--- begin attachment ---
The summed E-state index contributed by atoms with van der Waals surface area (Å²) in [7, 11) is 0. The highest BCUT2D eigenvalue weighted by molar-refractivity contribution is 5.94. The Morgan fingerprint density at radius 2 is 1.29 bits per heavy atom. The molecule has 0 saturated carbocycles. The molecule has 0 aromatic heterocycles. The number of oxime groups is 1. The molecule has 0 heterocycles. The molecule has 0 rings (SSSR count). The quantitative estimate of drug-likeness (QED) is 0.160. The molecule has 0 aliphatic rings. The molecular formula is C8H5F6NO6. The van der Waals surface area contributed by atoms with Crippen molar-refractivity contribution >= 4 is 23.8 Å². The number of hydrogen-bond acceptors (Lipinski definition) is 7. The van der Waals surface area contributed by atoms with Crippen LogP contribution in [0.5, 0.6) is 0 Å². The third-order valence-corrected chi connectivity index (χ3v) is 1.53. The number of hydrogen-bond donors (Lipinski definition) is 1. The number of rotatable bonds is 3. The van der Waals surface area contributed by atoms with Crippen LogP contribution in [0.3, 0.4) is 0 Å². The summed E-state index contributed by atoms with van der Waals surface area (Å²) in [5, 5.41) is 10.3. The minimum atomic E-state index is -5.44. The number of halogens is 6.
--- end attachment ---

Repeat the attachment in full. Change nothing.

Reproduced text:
The summed E-state index contributed by atoms with van der Waals surface area (Å²) in [7, 11) is 0. The highest BCUT2D eigenvalue weighted by molar-refractivity contribution is 5.94. The Morgan fingerprint density at radius 2 is 1.29 bits per heavy atom. The molecule has 0 saturated carbocycles. The molecule has 0 aromatic heterocycles. The number of oxime groups is 1. The molecule has 0 heterocycles. The molecule has 0 rings (SSSR count). The quantitative estimate of drug-likeness (QED) is 0.160. The molecule has 0 aliphatic rings. The molecular formula is C8H5F6NO6. The van der Waals surface area contributed by atoms with Crippen molar-refractivity contribution >= 4 is 23.8 Å². The number of hydrogen-bond acceptors (Lipinski definition) is 7. The van der Waals surface area contributed by atoms with Crippen LogP contribution in [0.5, 0.6) is 0 Å². The third-order valence-corrected chi connectivity index (χ3v) is 1.53. The number of hydrogen-bond donors (Lipinski definition) is 1. The number of rotatable bonds is 3. The van der Waals surface area contributed by atoms with Crippen LogP contribution in [0.3, 0.4) is 0 Å². The summed E-state index contributed by atoms with van der Waals surface area (Å²) in [5, 5.41) is 10.3. The minimum atomic E-state index is -5.44. The number of halogens is 6.